The house is slate-tiled downstairs with large fireplaces, 18th-century door trims, plentiful paintings on the walls and a music corner with piano that is Aidan's and a cello that is his.
``I have never had a very strong sense of self but I feel rooted here emotionally,'' Gale says. ``Cornwall claims me like no other place ever has.'' It's the landscape, ``and that end-of-the-line feeling you get in the wilder parts of California. It's no accident there are a lot of hippies around here; there's nowhere farther to go, it's a kind of port of last resort, with a very strong pagan thing going on, bubbling beneath all the Christianity.''


When you look on the map, he says, ``you notice that all these wonderful old churches are built very close to ancient pagan sites ... there's a bit of dancing in circles on midsummer's night going on, and the local hospital actually has a white witch on its books along with a Catholic priest and a Protestant vicar''. Although he is ``very rooted'' in his ``C of E background'', Notes from an Exhibition has a heroically stoic father who is a Quaker.


Gale had to wean himself from going to Quaker meetings once he'd finished his research: ``Quakerism is so seductive because it is completely non-judgmental.'' Unlike literary critics.
His books are bestsellers in Australia and in Britain, but they are not fully embraced at home by the critical mafia. ``My books sell fairly well but because they are about very English, very middle-class families they are thought of by a handful of influential critics as being lowbrow,'' Gale says. ``They don't press the right buttons to make it on to a Booker or Whitbread short list.''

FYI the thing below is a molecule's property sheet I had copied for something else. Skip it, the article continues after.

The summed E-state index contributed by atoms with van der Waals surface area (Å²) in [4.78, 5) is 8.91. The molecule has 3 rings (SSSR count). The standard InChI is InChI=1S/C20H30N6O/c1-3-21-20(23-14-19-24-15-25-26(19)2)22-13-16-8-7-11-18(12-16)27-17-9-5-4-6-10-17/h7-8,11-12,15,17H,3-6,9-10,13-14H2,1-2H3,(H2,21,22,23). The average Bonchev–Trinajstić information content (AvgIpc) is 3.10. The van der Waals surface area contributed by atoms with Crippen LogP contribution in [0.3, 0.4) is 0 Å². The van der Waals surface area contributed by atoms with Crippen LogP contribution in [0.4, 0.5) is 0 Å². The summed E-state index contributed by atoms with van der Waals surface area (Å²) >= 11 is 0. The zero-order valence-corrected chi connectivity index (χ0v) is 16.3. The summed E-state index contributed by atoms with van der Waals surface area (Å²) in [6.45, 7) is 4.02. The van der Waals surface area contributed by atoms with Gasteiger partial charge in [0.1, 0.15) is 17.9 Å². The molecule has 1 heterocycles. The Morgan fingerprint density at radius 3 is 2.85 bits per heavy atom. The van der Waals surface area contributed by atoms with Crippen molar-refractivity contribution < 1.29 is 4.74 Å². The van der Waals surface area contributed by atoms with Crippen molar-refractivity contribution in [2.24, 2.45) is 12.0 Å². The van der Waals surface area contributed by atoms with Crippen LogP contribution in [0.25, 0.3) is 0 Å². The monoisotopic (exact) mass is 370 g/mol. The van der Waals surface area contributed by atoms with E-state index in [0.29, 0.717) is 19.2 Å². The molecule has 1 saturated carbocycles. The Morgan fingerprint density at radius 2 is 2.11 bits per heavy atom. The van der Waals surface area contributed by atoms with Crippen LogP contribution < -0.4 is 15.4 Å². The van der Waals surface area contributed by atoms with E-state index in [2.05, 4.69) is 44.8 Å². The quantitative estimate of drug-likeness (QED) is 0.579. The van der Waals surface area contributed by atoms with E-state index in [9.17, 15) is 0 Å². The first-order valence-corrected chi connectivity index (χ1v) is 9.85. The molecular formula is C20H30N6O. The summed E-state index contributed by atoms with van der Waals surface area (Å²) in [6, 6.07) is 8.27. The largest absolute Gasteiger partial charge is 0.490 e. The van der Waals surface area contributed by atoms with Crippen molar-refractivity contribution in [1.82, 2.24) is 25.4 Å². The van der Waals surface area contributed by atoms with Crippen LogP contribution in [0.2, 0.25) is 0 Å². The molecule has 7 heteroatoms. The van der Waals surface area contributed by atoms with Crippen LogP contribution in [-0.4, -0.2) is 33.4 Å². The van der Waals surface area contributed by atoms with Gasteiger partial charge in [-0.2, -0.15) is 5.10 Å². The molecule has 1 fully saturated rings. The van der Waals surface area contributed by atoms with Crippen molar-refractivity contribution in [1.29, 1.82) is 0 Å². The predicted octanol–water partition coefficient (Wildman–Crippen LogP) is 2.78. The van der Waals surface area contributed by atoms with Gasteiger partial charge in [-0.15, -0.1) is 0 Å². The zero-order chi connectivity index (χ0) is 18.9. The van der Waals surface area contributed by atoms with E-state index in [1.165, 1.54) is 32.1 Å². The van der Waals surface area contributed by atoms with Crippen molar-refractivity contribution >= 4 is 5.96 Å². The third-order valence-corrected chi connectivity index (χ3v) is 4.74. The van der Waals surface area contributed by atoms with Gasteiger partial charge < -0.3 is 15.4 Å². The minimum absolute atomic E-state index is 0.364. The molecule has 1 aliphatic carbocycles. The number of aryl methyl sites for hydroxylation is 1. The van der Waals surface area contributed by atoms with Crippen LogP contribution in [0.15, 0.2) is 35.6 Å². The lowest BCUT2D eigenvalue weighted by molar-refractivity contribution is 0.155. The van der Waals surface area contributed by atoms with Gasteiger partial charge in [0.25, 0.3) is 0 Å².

This hurts, his demeanour suggests. But he consoles himself that he doesn't write for the critics anyway. ``What gives me the greatest buzz when I write is the element of ventriloquism: I like to lose myself totally in the book, which is ironic when I always end up writing about my own family,'' he says. ``But I like to feel I have disappeared and that the characters have taken over ... and if you get it right, I think readers also have the same illusion, that they have inhabited someone else.''


His readership tends to be female because ``women are more interested than men in reading about relationships, and their analysis and changing nature''. Which is patently his own preference. ``Oh, definitely. I'm not sure how that happened but it's probably partly because as a child I was surrounded by women. The earliest conversations I remember eavesdropping on were my mother and various aunts dissecting why a marriage didn't work, and what was wrong and what was needed.''


That has made him a sucker for soap operas. ``I'm a recovering addict, I have to try really hard not to be involved. I'm also addicted to (radio serial) The Archers, and of course I'm married into that here.'' He gestures embracingly. ``Aidan's family is just two fields away, his parents and his uncles, aunts and cousins are all close by. It's just like living in an Archers story-line.'' The great thing about becoming a novelist, he says, is that ``all the rubbish jobs you've ever done and every horrible experience you've ever had, none of it is wasted. I get so much out of my life, even the dreary days.'' Writers are like magpies and without shame, ``although you have to be careful about using people ... have I mentioned that I write about family obsessively?''


After 20 years of excavation, I ask, is there any area of his family life he hasn't quarried? ``Oh, I'm sure there must be ... in fact I was hunting around in the family documents recently and I found this unfinished memoir that my mother's mother wrote, which is absolutely fascinating. She came from a big, very badly behaved family; her mother was one of 15 children, some of whom did appalling things like marry their daughters off to their boyfriends so they could carry on having access to them. A lot of that, a lot of alcoholics, a lot of raw, and I mean raw, material there.''


And he smiles like someone who feels a book or two coming on.


Notes from an Exhibition (Fourth Estate, $27.99) is out now.


 

This article appeared first in The Weekend Australian, 8 September 2007. Copyright (c) Murray Waldren 2007